Owning your own channels and content has never been more important. Last month, Meta (the social media goliath formerly known as Facebook) announced that they would be removing certain ad targeting options for “topics people may perceive as sensitive, such as options referencing causes, organizations, or public figures that relate to health, race or ethnicity, political affiliation, religion, or sexual orientation.” In other words, key demographic categories advertisers have traditionally used to create targeted social ads on Instagram and Facebook are no longer available, creating less targeted ads and thus less highly qualified web traffic.

Why this matters: Facebook’s ad targeting limitation is just another in a long list of privacy changes that seek to make the end consumer more invisible to brands trying to market to those consumers.

The bigger picture: Over the past decade, we’ve seen tech companies embroiled in a constant roller coaster of advertising and privacy scandals, overhauls, reboots, and shut downs. A couple examples from the last ten years:

As a recent New York Times article bluntly stated about the reality of digital privacy changes for internet advertisers, “businesses that do not keep up with the changes risk getting run over.”

What this means for your brand: Despite the apparent doldrums, this new veil of internet secrecy is certainly not the gloom and doom scenario you might think at first blush. Yes, the crackdown on internet privacy and user data is only getting started, but it’s also only getting started. The sooner your marketing team accepts this reality, the faster and better they can pivot.

Here are three strategies your brand can implement right now to pivot your digital strategy to retain access to your prospects and clients.

1. Own your list, own the day.

In all things digital, what’s here today could be a ghost town tomorrow. Companies fold, sites go down, policies change—and if you don’t own your list, you are powerless to do a thing about it.

So: Use your access on the peripheral channels to create an audience on the channels you do control by levering the power of second-click content. When you share or publish a piece of content on any platform you don’t own, embed links to topically relevant “second click” content that lives on your website.

This second-click content provides a deeper level of contextually relevant information for those prospects curious enough to click. This content is also a great place to insert a list-building form, since the prospects who click-through to this page are most likely qualified leads who’ve engaged with your content and have demonstrated genuine interest.

Then: Move those prospects into a drip campaign, and get them engaging with content on your site on your terms.

Bonus: You’ll find that the customer dossier you can build on a prospect after a few email campaigns creates far more valuable sales signals than a few social demographic parameters ever could.

2. Create the content your customers want to see (and share).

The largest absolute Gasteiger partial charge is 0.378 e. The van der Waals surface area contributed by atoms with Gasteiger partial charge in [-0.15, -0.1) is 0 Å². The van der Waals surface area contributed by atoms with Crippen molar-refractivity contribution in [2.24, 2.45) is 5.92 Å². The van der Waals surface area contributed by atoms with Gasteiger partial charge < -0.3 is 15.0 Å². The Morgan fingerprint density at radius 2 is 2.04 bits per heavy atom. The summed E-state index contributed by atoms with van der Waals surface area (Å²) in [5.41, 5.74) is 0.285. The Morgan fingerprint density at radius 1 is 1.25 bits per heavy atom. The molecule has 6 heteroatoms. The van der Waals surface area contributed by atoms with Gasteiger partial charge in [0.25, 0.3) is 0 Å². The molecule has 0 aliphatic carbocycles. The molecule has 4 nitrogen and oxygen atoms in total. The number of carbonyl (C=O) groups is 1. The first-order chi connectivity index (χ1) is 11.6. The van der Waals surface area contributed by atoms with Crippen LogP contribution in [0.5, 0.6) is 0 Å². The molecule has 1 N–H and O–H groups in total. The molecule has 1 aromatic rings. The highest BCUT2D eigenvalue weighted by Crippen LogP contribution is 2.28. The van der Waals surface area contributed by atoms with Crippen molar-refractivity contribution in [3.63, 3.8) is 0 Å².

Sure, it’s great to converse with your customers via an owned list, but how exactly are you going to get them there?

By creating high quality, engaging content that provides true value to the reader. In short, you have to give before you’ll get. You have to give high quality content that gets clicked on and then most importantly, shared.

This is key because when social agents share your content organically, it’s seen by new prospects (their friends and colleagues); prospects whose guards are way down since the content was shared by a friend, not a brand.

Bonus: Sharing gets you around all privacy restrictions, today and forever.

3. (Re)create the content your customers want to see and share.

The final step in this three-part strategy is rinse and repeat. All that great new content you’ve made? Recycle it. Repurpose it. Every platform has its own quirks and idiosyncrasies, and some will flow much more naturally than others, but in general, with a little re-working one podcast interview can become at least a couple of guest posts, some well-timed tweets, and maybe even a YouTube explainer video if you’re feeling fancy.

Audio transcription resources like Speechpad will transcribe your audio to text for as little as $1/minute—not a bad rate for 80% of a blog post in your inbox a day or two after upload. And video maker programs like Doodly can allow you to convert a drier bit of a webinar or white paper into an engaging doodle video, primed for social sharing.

If you’re going to build an owned customer database and create quality content, it requires an investment—time, money, or both. So double down on that investment, and squeeze as much value as possible from your content.

Don’t get lost in the digital landscape

The digital landscape is made of tissue paper. Nothing is built to last, and what was a monolith yesterday might be a meme tomorrow. If you’re not actively thinking about ways your company can create first party, direct relationships with customers and prospects, you’re going to get left behind.

All signs point toward the new data economy requiring a value exchange between brands and users in order for companies to gain access to user data. Knowing this truth can generate huge leverage in your marketing team’s favor. So don’t get left behind, start pivoting your brand today.